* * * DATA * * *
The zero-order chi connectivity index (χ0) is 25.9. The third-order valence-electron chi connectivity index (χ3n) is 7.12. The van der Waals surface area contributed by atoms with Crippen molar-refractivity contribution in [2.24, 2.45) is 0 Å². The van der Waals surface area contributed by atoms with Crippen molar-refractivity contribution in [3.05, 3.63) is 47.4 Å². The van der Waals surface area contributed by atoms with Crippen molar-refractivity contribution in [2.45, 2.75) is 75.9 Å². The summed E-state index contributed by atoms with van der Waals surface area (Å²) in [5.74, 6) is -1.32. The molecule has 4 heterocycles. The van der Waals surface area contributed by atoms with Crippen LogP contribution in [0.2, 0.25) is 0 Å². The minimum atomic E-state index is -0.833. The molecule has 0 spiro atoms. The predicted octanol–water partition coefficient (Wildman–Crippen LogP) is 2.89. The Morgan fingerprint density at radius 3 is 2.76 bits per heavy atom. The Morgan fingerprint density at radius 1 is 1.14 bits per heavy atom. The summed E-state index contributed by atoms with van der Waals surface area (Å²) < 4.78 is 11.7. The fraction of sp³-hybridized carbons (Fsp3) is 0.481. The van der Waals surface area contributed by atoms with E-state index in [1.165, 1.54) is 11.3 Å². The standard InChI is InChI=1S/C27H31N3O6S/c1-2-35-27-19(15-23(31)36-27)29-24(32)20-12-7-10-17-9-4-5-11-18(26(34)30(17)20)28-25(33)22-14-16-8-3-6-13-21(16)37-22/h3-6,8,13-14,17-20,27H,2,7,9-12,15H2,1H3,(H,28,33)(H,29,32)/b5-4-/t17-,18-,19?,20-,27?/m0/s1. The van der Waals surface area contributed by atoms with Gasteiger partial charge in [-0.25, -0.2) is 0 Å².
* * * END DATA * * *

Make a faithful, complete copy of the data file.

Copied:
The zero-order chi connectivity index (χ0) is 25.9. The third-order valence-electron chi connectivity index (χ3n) is 7.12. The van der Waals surface area contributed by atoms with Crippen molar-refractivity contribution in [2.24, 2.45) is 0 Å². The van der Waals surface area contributed by atoms with Crippen molar-refractivity contribution in [3.05, 3.63) is 47.4 Å². The van der Waals surface area contributed by atoms with Crippen molar-refractivity contribution in [2.45, 2.75) is 75.9 Å². The summed E-state index contributed by atoms with van der Waals surface area (Å²) in [5.74, 6) is -1.32. The molecule has 4 heterocycles. The van der Waals surface area contributed by atoms with Crippen LogP contribution in [0.2, 0.25) is 0 Å². The minimum atomic E-state index is -0.833. The molecule has 0 spiro atoms. The predicted octanol–water partition coefficient (Wildman–Crippen LogP) is 2.89. The Morgan fingerprint density at radius 3 is 2.76 bits per heavy atom. The Morgan fingerprint density at radius 1 is 1.14 bits per heavy atom. The summed E-state index contributed by atoms with van der Waals surface area (Å²) < 4.78 is 11.7. The fraction of sp³-hybridized carbons (Fsp3) is 0.481. The van der Waals surface area contributed by atoms with E-state index in [1.165, 1.54) is 11.3 Å². The standard InChI is InChI=1S/C27H31N3O6S/c1-2-35-27-19(15-23(31)36-27)29-24(32)20-12-7-10-17-9-4-5-11-18(26(34)30(17)20)28-25(33)22-14-16-8-3-6-13-21(16)37-22/h3-6,8,13-14,17-20,27H,2,7,9-12,15H2,1H3,(H,28,33)(H,29,32)/b5-4-/t17-,18-,19?,20-,27?/m0/s1. The van der Waals surface area contributed by atoms with Gasteiger partial charge in [-0.25, -0.2) is 0 Å².